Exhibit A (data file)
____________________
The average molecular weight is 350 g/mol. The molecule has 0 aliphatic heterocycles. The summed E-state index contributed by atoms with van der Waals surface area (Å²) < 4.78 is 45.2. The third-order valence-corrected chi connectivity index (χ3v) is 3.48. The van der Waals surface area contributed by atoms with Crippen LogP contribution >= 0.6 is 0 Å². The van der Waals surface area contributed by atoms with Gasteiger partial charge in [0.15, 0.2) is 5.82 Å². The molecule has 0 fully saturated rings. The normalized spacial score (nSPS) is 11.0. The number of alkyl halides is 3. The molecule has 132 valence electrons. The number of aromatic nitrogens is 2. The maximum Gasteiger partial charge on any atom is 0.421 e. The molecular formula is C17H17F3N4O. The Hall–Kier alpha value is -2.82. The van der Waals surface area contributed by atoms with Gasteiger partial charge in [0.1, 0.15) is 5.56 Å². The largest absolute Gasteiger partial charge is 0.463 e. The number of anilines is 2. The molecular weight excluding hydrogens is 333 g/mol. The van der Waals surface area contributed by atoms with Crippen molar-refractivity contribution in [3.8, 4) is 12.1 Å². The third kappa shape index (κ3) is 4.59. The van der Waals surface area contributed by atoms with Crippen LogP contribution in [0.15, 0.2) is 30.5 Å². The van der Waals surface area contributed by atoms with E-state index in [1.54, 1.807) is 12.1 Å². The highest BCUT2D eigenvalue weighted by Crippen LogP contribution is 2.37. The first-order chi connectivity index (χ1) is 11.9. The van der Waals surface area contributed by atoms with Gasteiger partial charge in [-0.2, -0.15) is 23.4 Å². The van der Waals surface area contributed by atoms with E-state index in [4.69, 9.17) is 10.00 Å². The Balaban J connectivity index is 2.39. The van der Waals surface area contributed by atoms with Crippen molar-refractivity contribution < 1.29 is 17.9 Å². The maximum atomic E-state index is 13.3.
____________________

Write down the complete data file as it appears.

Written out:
The average molecular weight is 350 g/mol. The molecule has 0 aliphatic heterocycles. The summed E-state index contributed by atoms with van der Waals surface area (Å²) < 4.78 is 45.2. The third-order valence-corrected chi connectivity index (χ3v) is 3.48. The van der Waals surface area contributed by atoms with Crippen LogP contribution >= 0.6 is 0 Å². The van der Waals surface area contributed by atoms with Gasteiger partial charge in [0.15, 0.2) is 5.82 Å². The molecule has 0 fully saturated rings. The normalized spacial score (nSPS) is 11.0. The number of alkyl halides is 3. The molecule has 132 valence electrons. The number of aromatic nitrogens is 2. The maximum Gasteiger partial charge on any atom is 0.421 e. The molecular formula is C17H17F3N4O. The Hall–Kier alpha value is -2.82. The van der Waals surface area contributed by atoms with Gasteiger partial charge in [0.1, 0.15) is 5.56 Å². The largest absolute Gasteiger partial charge is 0.463 e. The number of anilines is 2. The molecular weight excluding hydrogens is 333 g/mol. The van der Waals surface area contributed by atoms with Crippen molar-refractivity contribution in [3.8, 4) is 12.1 Å². The third kappa shape index (κ3) is 4.59. The van der Waals surface area contributed by atoms with Crippen LogP contribution in [0.15, 0.2) is 30.5 Å². The van der Waals surface area contributed by atoms with E-state index in [1.54, 1.807) is 12.1 Å². The highest BCUT2D eigenvalue weighted by Crippen LogP contribution is 2.37. The first-order chi connectivity index (χ1) is 11.9. The van der Waals surface area contributed by atoms with Gasteiger partial charge in [-0.2, -0.15) is 23.4 Å². The van der Waals surface area contributed by atoms with E-state index in [4.69, 9.17) is 10.00 Å². The Balaban J connectivity index is 2.39. The van der Waals surface area contributed by atoms with Crippen molar-refractivity contribution < 1.29 is 17.9 Å². The maximum atomic E-state index is 13.3.